You have seen wonder – you see it in your child. That moment their eyes get wide when they see something they’ve never seen before, the time they hear something new and ask “What’s that noise?” The time they point and whisper, “WOW.”
Several years ago, I was walking into our church on a week day morning. We have a preschool that meets in the building and so there are always children and parents coming in and out, but this was no ordinary preschool day. This was the first day of preschool for the year. In front of me was a little boy who was coming to preschool for the very first time. He had a backpack and was carrying a lunch box and holding his mom’s hand. Then he saw the corner of the playground. The playground is enclosed by concrete columns every 6 feet or so with tall fencing in between. This boy stopped at the first pillar and said, “Wow, mom. I hope I get to play on those swings!” Then he skipped to the next pillar and jumped around to see what was beyond it. He squealed and said, “Oh mom. I hope I get to play in that playhouse.” He tiptoed to the next pillar, peeked around it and just whispered, ‘Oh mom. It’s awesome.” Once we got in the building, he hopped down the ramp to his hallway – painted in bright, playful colors. He put his arms out to his side and said, “Stop. Let’s just look at it.”
Our children are naturally awestruck by things because there are so many new things being introduced every day. But as adults, we often have to look for the wonder-filled moments.
I was studying up on wonder and awe a little bit – which sounds strange, I know. But I found an interesting article by some researchers in California.
First, they said: “People increasingly report feeling time-starved, which exacts a toll on health and well-being.” Would you agree? Would you define your life as time-starved sometimes?
They found participants in the study who consistently had moments of awe felt “they had more time available, were less impatient, were more willing to volunteer their time to help others and more strongly preferred experiences over material goods.”
As they were studying awe, they found it hard to generalize what causes awe, but they did narrow it down to four categories:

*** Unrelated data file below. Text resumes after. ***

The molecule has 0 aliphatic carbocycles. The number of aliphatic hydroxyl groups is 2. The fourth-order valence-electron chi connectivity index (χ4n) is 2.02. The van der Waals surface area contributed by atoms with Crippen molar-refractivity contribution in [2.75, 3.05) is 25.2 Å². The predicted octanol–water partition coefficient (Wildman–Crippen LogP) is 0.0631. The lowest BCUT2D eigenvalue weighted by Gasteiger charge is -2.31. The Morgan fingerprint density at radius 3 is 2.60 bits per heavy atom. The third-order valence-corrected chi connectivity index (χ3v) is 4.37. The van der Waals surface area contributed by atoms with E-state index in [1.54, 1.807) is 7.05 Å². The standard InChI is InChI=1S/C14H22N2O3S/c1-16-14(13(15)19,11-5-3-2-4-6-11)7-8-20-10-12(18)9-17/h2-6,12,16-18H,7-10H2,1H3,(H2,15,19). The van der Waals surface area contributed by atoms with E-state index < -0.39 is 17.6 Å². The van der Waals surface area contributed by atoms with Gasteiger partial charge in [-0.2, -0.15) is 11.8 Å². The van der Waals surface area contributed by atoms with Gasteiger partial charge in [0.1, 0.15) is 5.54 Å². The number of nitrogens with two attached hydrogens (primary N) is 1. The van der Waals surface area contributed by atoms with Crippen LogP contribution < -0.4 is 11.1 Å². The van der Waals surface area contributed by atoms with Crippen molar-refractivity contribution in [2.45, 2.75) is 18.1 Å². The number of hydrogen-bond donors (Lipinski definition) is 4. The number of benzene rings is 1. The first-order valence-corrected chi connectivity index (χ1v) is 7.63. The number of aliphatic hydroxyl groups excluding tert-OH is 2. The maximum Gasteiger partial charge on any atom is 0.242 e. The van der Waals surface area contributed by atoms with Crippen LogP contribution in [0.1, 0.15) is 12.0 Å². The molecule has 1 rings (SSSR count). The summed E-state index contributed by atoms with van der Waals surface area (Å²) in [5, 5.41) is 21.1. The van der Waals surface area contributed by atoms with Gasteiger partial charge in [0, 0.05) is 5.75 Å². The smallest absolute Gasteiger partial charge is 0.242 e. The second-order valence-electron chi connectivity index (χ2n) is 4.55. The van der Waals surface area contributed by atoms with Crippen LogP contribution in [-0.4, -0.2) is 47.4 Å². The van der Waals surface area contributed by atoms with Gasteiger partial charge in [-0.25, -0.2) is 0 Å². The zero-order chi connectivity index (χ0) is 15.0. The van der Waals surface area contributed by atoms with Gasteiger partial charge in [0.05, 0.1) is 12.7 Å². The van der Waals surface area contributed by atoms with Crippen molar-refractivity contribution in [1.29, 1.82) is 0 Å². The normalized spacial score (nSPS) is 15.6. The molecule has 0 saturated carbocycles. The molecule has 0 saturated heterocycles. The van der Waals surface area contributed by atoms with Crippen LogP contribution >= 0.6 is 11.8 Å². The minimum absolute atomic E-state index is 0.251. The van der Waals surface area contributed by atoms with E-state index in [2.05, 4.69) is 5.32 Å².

- Travel (new places)
- Staring at the cosmos
- Sensational film (This is different for everyone, but it’s about immersing yourself in another’s experiences.)
- Things in massive quantities (like a field of tulips, a school of fish, or a mass people).
This is how they wrapped up their study:
People mostly walk around with a sense of knowing what is going on in the world. They have hypotheses about the way people behave and what might happen. We are always walking around trying to confirm the things we already think. When you are in a state of awe, it puts you off balance and, therefore, you become ready to learn new things
As adults, we think off-balance is always bad. Because of that, we often chose to live in the mundane. Because of that, sometimes we just plain miss the wonder of it all. Small doses of awe in the everyday boosts life satisfaction. It helps us focus us on our present moment.
So how do we try not to miss the wonder in our every day?
This is what we can learn from the sweet little boy on his way to preschool:
- We should always anticipate what is around the corner. And I mean “anticipate” in the excited, just can’t way to see it kind of way.
- Take a minute to absorb what is right in front of you before you head to the next corner.
- Do new things every now and then that just make you want to whisper, “Wow.” Set aside what you think you know so you can experience something new. Allow yourself to be curious. As we get older, we tend to learn with purpose rather than just learn for fun or wonder.
- Lastly, this boy’s mom was amazing. She didn’t rush him. She just walked with him and agreed. “That would be so fun. I hope so too!” “If not today, then maybe another day!”
Start to face everyday life with wonder – What don’t I know? What can I learn? What can I see? Allow a little bit of un-balance in your day.